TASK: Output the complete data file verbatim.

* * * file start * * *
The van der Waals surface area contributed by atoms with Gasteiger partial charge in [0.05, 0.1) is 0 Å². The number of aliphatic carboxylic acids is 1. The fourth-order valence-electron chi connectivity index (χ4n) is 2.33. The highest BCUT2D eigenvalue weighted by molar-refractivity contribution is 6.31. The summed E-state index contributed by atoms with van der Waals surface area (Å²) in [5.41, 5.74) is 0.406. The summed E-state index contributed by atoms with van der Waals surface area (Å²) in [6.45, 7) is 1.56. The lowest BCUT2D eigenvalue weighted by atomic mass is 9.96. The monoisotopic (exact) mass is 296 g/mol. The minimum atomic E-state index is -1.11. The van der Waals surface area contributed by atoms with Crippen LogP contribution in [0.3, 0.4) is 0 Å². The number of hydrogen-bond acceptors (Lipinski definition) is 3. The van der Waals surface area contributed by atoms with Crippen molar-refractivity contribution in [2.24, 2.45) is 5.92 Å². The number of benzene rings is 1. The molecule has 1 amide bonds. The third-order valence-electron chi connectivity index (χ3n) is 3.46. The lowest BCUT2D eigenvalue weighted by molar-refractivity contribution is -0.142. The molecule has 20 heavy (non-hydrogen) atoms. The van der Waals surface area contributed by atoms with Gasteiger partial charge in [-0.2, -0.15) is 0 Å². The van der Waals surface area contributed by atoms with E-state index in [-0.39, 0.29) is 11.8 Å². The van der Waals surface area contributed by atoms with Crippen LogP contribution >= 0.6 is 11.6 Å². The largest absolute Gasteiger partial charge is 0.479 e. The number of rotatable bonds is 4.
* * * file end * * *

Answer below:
The van der Waals surface area contributed by atoms with Gasteiger partial charge in [0.05, 0.1) is 0 Å². The number of aliphatic carboxylic acids is 1. The fourth-order valence-electron chi connectivity index (χ4n) is 2.33. The highest BCUT2D eigenvalue weighted by molar-refractivity contribution is 6.31. The summed E-state index contributed by atoms with van der Waals surface area (Å²) in [5.41, 5.74) is 0.406. The summed E-state index contributed by atoms with van der Waals surface area (Å²) in [6.45, 7) is 1.56. The lowest BCUT2D eigenvalue weighted by atomic mass is 9.96. The monoisotopic (exact) mass is 296 g/mol. The minimum atomic E-state index is -1.11. The van der Waals surface area contributed by atoms with Crippen LogP contribution in [0.3, 0.4) is 0 Å². The number of hydrogen-bond acceptors (Lipinski definition) is 3. The van der Waals surface area contributed by atoms with Crippen molar-refractivity contribution in [2.24, 2.45) is 5.92 Å². The number of benzene rings is 1. The molecule has 1 amide bonds. The third-order valence-electron chi connectivity index (χ3n) is 3.46. The lowest BCUT2D eigenvalue weighted by molar-refractivity contribution is -0.142. The molecule has 20 heavy (non-hydrogen) atoms. The van der Waals surface area contributed by atoms with Gasteiger partial charge in [-0.2, -0.15) is 0 Å². The van der Waals surface area contributed by atoms with E-state index in [-0.39, 0.29) is 11.8 Å². The van der Waals surface area contributed by atoms with Crippen LogP contribution >= 0.6 is 11.6 Å². The largest absolute Gasteiger partial charge is 0.479 e. The number of rotatable bonds is 4.